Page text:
The Heights (2019) s01e22 Episode Script

Episode 22

1 Previously on the Heights I'm not studying business, I'm studying teaching.
English teaching.
Dude, she is going to kill you.
Go back to where you came from.
Suspension.
- Suspension?! - A week.
If you want to keep your family together, it starts with this.
Gamblers Anonymous.
You should avoid handling cash.
A sister? Were you ever going to tell me, or you just don't really care.
- I care.
- She was born in West Point.
It's not far.
Little bit long way.
Is this where your mate is? Could be.
So what's the plan? See if he remembers Mum, I suppose.
(PHONE RINGS) Miranda, is the office on fire? Then defer it to Ian, and please don't call me again today.
Thank you.
(THE WHOLE WAY BY JOHN VELLA PLAYS) And I'm on layby This ain't a comet strike This is another day in the life (SIGHS) I forgot how greedy he is.
- Who? - The tax man.
It's your first pay slip.
Yeah, I don't even want to think about how much that works out to per hour.
Yeah, well, it's best not to.
That's why cashies are so good.
Oh, well, we can't really do those anymore.
Hey, seeing as your home today, would you mind chasing up these invoices? I don't have as much time now that I'm temping.
Cliff hasn't paid for that fence job.
Yeah.
He's been screening my calls.
Maybe you'll have better luck.
He's usually pretty reliable.
I'm sure he's got a good reason.
I don't really care, it's Frankie's birthday next week, - and we could use all the money - I'll make her something.
- Yeah, that'd be good.
- Yep.
Can you whip us up a mortgage payment? I'll get on to it.
Don't worry.
- You're dropping off the kids yeah? - Yep.
- Don't forget Noah's reader.
- It's in his bag.
In fact, there's something in yours too.
- Oh.
- Go on.
It's from that shop you like with the candles and the, you know, smelly stuff.
Oh.
Thank you.
OK, er, bye, kids.
Er, look, I'll be home to do dinner, but can you pick up some pasta? - Yeah sure.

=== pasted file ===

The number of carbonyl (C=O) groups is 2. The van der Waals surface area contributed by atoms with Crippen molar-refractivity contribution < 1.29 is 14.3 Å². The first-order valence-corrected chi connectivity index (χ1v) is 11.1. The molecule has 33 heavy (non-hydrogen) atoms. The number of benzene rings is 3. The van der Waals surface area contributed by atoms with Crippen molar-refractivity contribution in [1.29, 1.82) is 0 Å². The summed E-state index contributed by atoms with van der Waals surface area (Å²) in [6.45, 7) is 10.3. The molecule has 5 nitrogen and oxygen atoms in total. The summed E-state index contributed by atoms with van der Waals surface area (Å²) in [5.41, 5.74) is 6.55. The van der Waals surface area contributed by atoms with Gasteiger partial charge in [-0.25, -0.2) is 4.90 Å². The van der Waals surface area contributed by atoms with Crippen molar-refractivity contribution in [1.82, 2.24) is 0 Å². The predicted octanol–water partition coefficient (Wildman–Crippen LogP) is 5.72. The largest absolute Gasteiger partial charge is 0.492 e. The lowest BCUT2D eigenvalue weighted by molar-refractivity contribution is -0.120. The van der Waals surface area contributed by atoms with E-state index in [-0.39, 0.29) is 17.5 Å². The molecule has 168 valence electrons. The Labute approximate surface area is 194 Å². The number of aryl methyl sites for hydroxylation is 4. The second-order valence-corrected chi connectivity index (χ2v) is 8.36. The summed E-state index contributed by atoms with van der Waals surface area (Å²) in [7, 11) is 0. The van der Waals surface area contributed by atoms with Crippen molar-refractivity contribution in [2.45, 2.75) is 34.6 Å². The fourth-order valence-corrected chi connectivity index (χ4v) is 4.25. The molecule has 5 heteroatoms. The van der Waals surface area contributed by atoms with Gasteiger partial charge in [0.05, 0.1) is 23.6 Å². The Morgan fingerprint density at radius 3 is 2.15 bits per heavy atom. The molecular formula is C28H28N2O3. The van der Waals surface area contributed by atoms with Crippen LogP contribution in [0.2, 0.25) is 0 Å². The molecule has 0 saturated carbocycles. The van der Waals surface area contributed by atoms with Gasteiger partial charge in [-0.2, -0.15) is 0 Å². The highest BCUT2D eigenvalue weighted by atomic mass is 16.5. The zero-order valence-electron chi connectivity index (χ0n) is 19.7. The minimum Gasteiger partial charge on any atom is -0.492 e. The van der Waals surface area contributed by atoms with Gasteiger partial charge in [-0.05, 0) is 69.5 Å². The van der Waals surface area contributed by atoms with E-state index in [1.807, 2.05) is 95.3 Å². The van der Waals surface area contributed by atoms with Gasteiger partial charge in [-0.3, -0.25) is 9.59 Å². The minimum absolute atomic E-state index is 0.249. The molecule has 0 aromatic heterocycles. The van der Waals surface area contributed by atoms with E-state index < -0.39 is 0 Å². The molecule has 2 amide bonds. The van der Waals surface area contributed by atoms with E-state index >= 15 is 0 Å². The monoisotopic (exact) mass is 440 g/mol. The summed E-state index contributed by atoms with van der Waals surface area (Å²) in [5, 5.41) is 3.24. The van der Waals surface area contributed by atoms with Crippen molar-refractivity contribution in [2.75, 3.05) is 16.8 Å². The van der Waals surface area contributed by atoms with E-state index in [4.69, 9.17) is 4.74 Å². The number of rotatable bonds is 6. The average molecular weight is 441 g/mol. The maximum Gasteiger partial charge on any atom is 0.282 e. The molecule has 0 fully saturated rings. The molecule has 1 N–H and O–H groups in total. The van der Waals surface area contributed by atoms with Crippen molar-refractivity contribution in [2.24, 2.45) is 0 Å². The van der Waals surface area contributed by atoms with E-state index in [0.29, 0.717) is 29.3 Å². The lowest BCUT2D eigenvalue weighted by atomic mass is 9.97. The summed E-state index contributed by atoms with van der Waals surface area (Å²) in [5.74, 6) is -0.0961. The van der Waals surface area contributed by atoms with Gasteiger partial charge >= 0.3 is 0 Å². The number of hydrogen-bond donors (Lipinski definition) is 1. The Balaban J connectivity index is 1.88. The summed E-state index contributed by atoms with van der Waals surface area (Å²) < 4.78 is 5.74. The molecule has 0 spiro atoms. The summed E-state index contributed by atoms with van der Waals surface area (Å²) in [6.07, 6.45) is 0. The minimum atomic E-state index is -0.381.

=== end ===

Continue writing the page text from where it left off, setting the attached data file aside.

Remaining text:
- Yeah, I'll see you tonight.
- (RAPS ON DOOR) - Max.
- It's me.
- (CONTINUES RAPPING) Open up.
Heard you coming and jumped out the window.
We're going to the casino to see Roy Orbison.
Er, I hate to break it to you, Hazel, but the Big O's up there with Bill and the Blessed Mother.
It's a tribute show, you nong.
And if we don't get the 10 o'clock bus, we're gong to miss it.
Have you seen him this morning? Last I heard he was heading off in a car with a woman.
What car? Sedan.
Red one.
Racy.
What woman? Young.
Dark hair.
Racy.
You're full of it, Watto.
Men, Hazel.
Can't trust 'em.
(CHUCKLES) Nelson! Nelson! I don't have your 50 bucks.
Try 100, mate.
But I won't argue with you while you're holding that.
- (BOTH LAUGH) - Hey.
What are you doing here, Uncle? Thought you might be able to help out these two.
Hi.
I'm Leonie.
This is my son, Mich.
My mother was a Gibson.
Nora.
Did you know her? Mich.
Just because he's Indigenous, doesn't mean - he knows her - The only one I know is Maggie.
Maggie Gibson? She's a Lloyd now.
She lives just outside of town.
Hey, Sully.
Um, can you tell Craig Said that I've extended the borrow on his phone charger? Can you also tell Mel Green that I've got choc bullets for her when I get back? Kam, I'm not your message boy.
Come on, man.
Can you do it as a friend? I'm their teacher.
And that reminds me, this is on my staff account at the library, so look after it.
Yeah, thanks man.
I owe you one.
- Hey, Mum.
Bye, Mum.
- Bye.
(DOOR BELL BUZZES) You work or study today? Um, I thought I'd do both if that's alright? - Sure.
- Damn.
What? My friend borrowed this for me from the library, but it's the wrong one.
I need to 2018 edition.
Can your friend swap it tomorrow? Nah, it'll be too late.
I've got an assignment due on it tonight.
It's worth 40% of my final mark, so if I don't ace it, it'll bring my whole average down.
And you can't go to the library? Nah.
Not allowed on school property while I'm suspended.
Just got to deal with it, I guess.
You coming? I'll go for a walk with Nelson.
This is family business, bub.
You'll be right.
You sure you're ready for this? Nope.
WOMAN: Someone get the door! (SIGHS) Got ears? What'd they do this time? Pardon? You here to complain about one of my boys? Sorry, no.
Um Are you Maggie Lloyd? Who wants to know? This might sounds strange.
My name's Leonie Farrell.
This is my son, Mich.
My mother was a woman named Nora Gibson.
MAN: Who is it bub? It's Leonie.
I think I'm your sister.
I think you mob should come on in.
What do you want? Um, I just got a hold of Nora's death certificate.
We're both listed on there as her children.
I applied for it.
I just wanted to find out where our family's from.